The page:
South Korea on Monday appointed a new envoy to Japan in a bid to restore ties with Tokyo.
South Korean's President Moon Jae-in has picked Kang Chang-il, a former four-term ruling Democratic Party lawmaker, as the new ambassador to Japan, Yonhap News Agency reported.
Kang, who used to lead the South Korea-Japan Parliamentarians' Union, is known for expertise on Tokyo-related affairs.
Moon's choice of Kang is viewed as reflecting his determination to resolve pending issues that have strained Seoul-Tokyo ties, which include a dispute over the compensation of wartime forced labor victims.
Diplomatic relations between the two countries remained at an all-time low over the past year after a South Korean court asked Japanese firms to compensate the victims of forced labor during Japan’s colonial rule over the Korean Peninsula.
Rejecting the ruling, Japan said a 1965 agreement between the two countries had ended the issue.
According to several historians Japan used hundreds of thousands of Korean forced laborers. However Tokyo says not all were forced laborers.
Tokyo acknowledged its wartime atrocities regarding the forced labors and apologized to Asian victims in 1995, but later significantly backpedaled under former Prime Minister Shinzo Abe’s nationalistic government that lasted nearly eight years.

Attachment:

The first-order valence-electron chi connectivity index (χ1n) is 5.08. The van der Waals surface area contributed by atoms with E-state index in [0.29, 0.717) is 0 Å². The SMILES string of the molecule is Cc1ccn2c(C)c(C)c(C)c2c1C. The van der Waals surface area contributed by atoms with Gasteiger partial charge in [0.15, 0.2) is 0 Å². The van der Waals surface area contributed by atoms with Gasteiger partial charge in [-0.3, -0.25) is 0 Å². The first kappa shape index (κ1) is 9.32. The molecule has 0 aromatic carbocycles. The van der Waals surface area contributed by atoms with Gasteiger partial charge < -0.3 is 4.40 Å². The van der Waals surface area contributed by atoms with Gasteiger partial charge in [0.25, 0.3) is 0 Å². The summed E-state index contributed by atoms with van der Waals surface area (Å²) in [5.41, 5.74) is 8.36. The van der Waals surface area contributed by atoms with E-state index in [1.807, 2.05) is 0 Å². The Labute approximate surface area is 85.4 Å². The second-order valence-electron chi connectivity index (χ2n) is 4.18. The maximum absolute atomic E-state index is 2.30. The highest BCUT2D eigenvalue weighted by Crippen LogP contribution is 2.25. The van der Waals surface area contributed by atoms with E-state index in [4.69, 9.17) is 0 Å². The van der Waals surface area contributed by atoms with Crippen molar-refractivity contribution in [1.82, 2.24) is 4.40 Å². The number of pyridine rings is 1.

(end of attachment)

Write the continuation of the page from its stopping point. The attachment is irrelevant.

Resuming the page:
The dispute between Seoul and Tokyo spilled over into trade and military issues.
Last year, Japan restricted exports of vital industrial equipment to South Korea, hitting the country’s tech industry.
On Sept. 24, newly-elected Japanese Prime Minister Yoshihide Suga and South Korean President Moon Jae-in agreed to speed up negotiations for an early agreement to resume business trips.
*Writing by Islamuddin SajidAnadolu Agency website contains only a portion of the news stories offered to subscribers in the AA News Broadcasting System (HAS), and in summarized form. Please contact us for subscription options.